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Ben Jones
Ben Jones, UK Lawyer
Category: Employment Law
Satisfied Customers: 49803
Experience:  Qualified Employment Solicitor - Please start your question with 'For Ben Jones'
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Hi, I have been working for a charitable organisation for

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I have been working for a charitable organisation for the past 5 years in the UK. I'm self employed for tax purposes though the nature of the work required in the contract is that of a full time employee.
My initial contract stated that I will get an annual review of wages and haven't received a wage review in 4 years after the contract. Does this nullify the contract?

Also after a year into the job the Secretary drew up a new contract upon the request of my Accountant as I am Self employed yet the nature of my contract was that of an Employee. In this contract, it mentions that I'm offered a part-time job and my status is self employed, yet I'm required to work full-time. Does this nullify the contract?
Hello, my name is XXXXX XXXXX it is my pleasure to assist you with your question today. What would you like to achieve?
Customer: replied 4 years ago.

I would like to know as to whether I'm strictly bound to the contract?

Customer: replied 4 years ago.
Relist: Answer quality.
Is there a reason you wish to nullify the contract?
Customer: replied 4 years ago.

The contract is opposed to the real practice of the organisation (i.e. not granting me an annual wage review) and does not reflect the true nature of my job as a full-time employee.


Also I'm considering quitting my job as I'm assigned to tasks that weren't mentioned in my contract, and the contract requires me to give 2 months notice, and I want to know whether I'm bound by this?

For the contract to be void there has to have been a serious breach of contract by the other party. Failure to adhere to some terms would not necessarily amount to a serious breach as it is not uncommon for some terms to be ignored or not followed by the letter. The breach in question has to be serious enough to go to the root of the contract.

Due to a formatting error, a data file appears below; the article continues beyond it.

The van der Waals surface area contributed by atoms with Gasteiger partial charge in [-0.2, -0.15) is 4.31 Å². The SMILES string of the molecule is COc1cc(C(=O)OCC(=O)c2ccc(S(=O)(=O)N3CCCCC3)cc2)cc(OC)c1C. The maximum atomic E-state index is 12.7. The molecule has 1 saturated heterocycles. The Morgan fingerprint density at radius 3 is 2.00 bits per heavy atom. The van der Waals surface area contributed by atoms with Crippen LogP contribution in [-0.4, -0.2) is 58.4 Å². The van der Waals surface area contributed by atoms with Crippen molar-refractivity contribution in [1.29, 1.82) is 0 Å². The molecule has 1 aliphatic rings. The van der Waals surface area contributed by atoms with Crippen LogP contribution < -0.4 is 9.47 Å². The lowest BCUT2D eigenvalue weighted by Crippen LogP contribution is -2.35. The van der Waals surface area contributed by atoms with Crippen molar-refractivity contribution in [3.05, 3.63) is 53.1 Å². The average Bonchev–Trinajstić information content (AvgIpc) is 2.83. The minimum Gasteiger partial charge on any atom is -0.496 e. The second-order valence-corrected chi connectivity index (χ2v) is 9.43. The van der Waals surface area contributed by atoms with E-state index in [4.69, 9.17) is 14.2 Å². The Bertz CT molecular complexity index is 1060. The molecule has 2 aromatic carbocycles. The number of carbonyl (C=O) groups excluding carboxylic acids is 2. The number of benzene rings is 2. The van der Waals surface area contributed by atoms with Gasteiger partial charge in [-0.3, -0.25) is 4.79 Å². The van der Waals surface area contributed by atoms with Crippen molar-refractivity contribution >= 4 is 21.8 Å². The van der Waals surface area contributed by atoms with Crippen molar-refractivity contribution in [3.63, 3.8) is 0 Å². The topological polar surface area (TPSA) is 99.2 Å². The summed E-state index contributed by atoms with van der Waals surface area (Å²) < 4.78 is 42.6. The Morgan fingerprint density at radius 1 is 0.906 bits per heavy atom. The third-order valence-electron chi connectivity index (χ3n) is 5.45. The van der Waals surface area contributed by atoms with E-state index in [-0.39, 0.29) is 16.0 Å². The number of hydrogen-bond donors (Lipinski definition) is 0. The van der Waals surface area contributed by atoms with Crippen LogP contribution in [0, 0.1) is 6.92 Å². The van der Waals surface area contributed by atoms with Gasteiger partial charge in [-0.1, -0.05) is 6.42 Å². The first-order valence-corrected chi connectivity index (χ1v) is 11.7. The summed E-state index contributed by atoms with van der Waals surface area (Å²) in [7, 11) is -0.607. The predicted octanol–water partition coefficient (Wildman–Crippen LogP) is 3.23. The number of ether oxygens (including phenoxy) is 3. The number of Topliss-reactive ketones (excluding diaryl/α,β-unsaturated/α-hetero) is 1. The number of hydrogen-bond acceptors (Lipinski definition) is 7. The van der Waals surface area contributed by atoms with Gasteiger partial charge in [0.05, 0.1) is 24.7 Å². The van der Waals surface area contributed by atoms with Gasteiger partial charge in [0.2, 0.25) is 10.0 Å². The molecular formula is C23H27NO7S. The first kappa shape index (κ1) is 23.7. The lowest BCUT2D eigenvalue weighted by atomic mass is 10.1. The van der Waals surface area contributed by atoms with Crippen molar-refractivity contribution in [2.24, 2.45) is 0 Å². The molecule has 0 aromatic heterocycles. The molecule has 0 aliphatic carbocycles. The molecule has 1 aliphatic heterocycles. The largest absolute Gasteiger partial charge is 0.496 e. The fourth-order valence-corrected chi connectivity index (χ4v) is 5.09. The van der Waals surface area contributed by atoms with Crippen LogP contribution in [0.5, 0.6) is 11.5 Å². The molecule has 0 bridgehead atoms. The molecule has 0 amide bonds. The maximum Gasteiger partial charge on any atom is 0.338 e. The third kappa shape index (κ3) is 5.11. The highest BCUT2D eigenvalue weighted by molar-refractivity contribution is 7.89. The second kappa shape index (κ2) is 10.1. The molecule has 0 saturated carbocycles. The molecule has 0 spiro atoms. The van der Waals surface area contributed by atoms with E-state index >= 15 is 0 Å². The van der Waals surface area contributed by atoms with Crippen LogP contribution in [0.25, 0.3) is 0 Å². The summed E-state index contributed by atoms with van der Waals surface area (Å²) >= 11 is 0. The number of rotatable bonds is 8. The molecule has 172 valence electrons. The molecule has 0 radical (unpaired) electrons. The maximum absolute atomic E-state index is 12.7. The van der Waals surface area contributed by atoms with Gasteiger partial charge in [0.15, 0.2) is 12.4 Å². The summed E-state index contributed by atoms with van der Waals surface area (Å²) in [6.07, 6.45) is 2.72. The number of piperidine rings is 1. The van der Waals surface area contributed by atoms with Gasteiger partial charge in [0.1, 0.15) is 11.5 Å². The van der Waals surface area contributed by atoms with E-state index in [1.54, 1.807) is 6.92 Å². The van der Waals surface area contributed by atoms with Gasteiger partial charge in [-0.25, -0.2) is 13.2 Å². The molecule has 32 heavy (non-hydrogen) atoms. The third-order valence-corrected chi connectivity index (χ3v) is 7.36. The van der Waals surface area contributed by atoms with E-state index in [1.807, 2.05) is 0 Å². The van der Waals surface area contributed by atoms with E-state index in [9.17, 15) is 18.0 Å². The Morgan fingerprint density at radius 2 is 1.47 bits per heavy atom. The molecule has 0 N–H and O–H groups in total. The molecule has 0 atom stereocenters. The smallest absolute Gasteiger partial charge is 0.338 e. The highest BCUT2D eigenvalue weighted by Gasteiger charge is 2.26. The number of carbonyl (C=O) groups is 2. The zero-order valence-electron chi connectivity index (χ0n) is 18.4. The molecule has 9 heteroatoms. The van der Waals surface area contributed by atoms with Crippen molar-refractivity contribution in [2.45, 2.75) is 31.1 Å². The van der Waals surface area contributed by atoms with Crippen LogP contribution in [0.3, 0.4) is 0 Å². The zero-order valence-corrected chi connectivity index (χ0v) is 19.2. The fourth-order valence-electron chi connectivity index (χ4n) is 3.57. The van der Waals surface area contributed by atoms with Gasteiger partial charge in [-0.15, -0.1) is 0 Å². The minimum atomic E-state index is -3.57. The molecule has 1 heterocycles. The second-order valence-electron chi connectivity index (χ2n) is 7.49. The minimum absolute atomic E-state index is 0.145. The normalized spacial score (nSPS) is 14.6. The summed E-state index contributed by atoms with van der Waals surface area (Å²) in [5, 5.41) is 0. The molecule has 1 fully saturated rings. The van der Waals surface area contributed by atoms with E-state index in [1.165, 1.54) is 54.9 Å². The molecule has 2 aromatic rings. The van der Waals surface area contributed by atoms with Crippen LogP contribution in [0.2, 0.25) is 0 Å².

A wage review can be a important clause but would not be as important as a guaranteed wage increase for example. A wage review provides no guarantees for a wage increase and as such failure to undertake a review when no increase may have been awarded anyway is unlikely to be seen as a fundamental breach of contract.

Similarly, if you were employed on a part-time contract but ended up working full time it would not make the whole contract void - the term regarding the amount of work done would be hanged, where a new term would be implied into it to replace the incorrect term, but it will not cancel the whole contract.

You can raise an argument that all these breaches, when considered together, could make the relationship one where it can no longer be continued and that altogether they could amount to a serious breach but this is a question of fact and interpretation and no one can say with certainty whether it would be accepted as a reason if it was taken to court - only a Judge can make that decision. So if necessary you may raise this argument subject to the risks of the employer challenging this and taking you to court - not something that often happens but nevertheless a potential risk.

I hope this has answered your query for now and would be grateful if you could please take a second to leave a positive rating. Your question will not close and I can continue providing further advice if necessary. Thank you
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